The law and any legal designation or disposition is based in legal words and terms see : West-law , Nexus ,Blacks Law Dictionary hence every decision must be read word for word and every word researched for word meaning and legislative history, IE legislative intent and previously decided cases also known as Star-daises,( Latin for what has come before ) also known in that business as keywords and precedent , in this case the keywords are ( registered until it is approved ) and make no mistake that will mean registered and approved to be legally binding. In any event this is a Supreme Court Ruling and will be binding on every court in the land regarding this issue. If you view this ruling in lite of the deregulation of the net neutrality rules , all you have to do is a search to realize the further monetizing of every aspect of our life’s and this is just a continuation of that philosophy , I agree with another poster here , flood them with pending registrations it did not work for net neutrality , money talks but one can hope , but be sure if push comes to shove (Corporate America has more money & Lawyers & Lobbyist and a very friendly Supreme Court ) than you and when it comes to money … , by the way the previous rule only required that you mark your work as copyright and ID yourself , as in [email protected]\namehere ,posted on the bottom of the work and it was automatically assume to be the intellectual property of the originating author and protected , and lastly look at the plaintiff and defendant , this case has camel nose under the tent written all over it and was clearly filed and decided to give wall-street and other moneyed interest an advantage , to believe they wont make use if it is naive . slightly_frowning_face:

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Indeed and not just that… it’s a cottage dream come true, that’s why it’s so cheap to sell soul :wink: Ppl are ignorant unwilling to understand or even comprehend the inner workings of intellectual capitalists. Read Zola sometimes.

IANAL/TINLA, but: the thing that bugs me about variation on “you can do a hundred online for $35, it’s a pittance, what’r’ya complaining about?!?” is that most of us don’t store up a hundred artworks and then post them all at once – we make and post, one at a time. This seems to mean any artwork we don’t want stolen we now need to pay $35 for proof it’s ours before we post it. We can get a bunch in for that $35 if we’ve got 'em ready, but if we don’t it’s either $35 a pop or don’t post it, because if you do anybody with $35 can legally steal it and claim it as their own. This looks to seriously change . . . huh, the vast majority of how we communicate online going forward. It’s a silencing tactic, effectively putting a $35 fee on communicating in any tangible form (which is pretty much the internet).

If it means this – I don’t speak legalese, and the people who do don’t seem to be reaching this conclusion. Yet.

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Also, for example, let me produce/generate a millions of variations (architectural, music, visual artworks) with the machine and register the whole set for $35. Then i’ll just seat back, relax and let the Devil do the work for me… because I own it! The IP concept is corrupt from the start. That was/is the problem of the West side, privileged to be literate - to know the Word and it’s meaning. In the name of the Rose. Save, liberate yourselves.

Splash! I thought this too but decided to stay on the shallow end of the pool. Was trying not to get too far in over my head. Thanks.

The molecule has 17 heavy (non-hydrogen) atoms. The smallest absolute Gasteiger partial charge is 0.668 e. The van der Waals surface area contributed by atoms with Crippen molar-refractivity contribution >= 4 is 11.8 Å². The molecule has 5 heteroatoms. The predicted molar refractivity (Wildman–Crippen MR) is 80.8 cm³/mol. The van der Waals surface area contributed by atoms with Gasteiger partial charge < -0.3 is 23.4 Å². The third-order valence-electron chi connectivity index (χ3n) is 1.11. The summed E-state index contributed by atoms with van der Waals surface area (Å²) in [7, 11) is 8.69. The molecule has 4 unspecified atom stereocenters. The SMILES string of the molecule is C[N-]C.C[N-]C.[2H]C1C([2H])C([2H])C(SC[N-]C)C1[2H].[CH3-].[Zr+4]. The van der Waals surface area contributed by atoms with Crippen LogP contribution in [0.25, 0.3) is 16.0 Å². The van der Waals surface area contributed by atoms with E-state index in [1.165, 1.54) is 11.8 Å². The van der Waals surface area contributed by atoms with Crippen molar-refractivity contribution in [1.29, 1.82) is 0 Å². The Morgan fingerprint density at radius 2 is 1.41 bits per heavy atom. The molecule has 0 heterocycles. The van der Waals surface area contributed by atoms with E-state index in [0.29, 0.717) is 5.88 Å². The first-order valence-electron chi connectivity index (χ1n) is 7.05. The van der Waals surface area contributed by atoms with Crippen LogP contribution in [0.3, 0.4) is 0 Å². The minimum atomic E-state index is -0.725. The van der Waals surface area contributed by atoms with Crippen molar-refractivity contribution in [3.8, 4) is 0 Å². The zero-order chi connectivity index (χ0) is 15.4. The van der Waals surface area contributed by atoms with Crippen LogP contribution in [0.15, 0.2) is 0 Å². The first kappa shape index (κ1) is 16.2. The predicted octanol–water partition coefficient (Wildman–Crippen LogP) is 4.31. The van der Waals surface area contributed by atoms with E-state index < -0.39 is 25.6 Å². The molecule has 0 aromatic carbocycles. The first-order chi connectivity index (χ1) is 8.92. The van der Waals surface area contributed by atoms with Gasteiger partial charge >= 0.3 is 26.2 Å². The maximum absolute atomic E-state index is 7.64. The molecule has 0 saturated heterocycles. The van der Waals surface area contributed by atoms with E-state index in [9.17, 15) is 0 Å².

This was posted on CGTalk as well, and someone made a well-written post on why this may not be such a big deal for people who post their work.

Supposedly, it deals with losing the ability to claim a certain type of damage if you don’t register your work and not losing your ability to have said work copyrighted to your name. Still, the verdict is heavy on legalize so anyone who didn’t go to law school may not be fully accurate.

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This is not a reply to any post above.

It’s not so much whether you actually own the work or not but can you prove it. I mentioned the “send a copy to yourself” tactic. Yeah it’s evidence but that can be challenged by “experts”. Is it legit? Is the date stamp legit? Has the envelope been tampered with? Etc etc. If you don’t have the money to bring in your own experts to counter their experts you lose. That’s why sending a copy to yourself and not registering is bad advice. A government record is harder to challenge.

There’s another side to this case. You could use a bogus lawsuit to shut down a competitor for a length of time without needing a registration. On the net this can break the competition and cause a windfall for your biz in a short time. It can destroy your competitor’s momentum. You could withdraw after a few weeks and the damage is already done. You win. So there’s at least one reason this decision may do good.

Btw if you find this stuff fascinating look into the madness going on in the Amazon retail biz. There’s all kinds of devious trickery going on there. Lawless because copyright and fraud law is all you’ve got to defend yourself with. Those laws are almost totally useless especially because the players are from many nations. Amazon will never get on top of it as long as the money keeps rolling in.

-LP

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How does this apply across borders? If a piece of work is created in Europe, and someone steals it and sells it in America, what rights does the original artist have then?

What about original files, blend files with timestamps, camera raw files, etc? Are those actual evidence?

And even more important:
what about creators who don’t know of this legislation / court decision, don’t speak English, can’t afford to pay 35$ because they live in low-income countries …?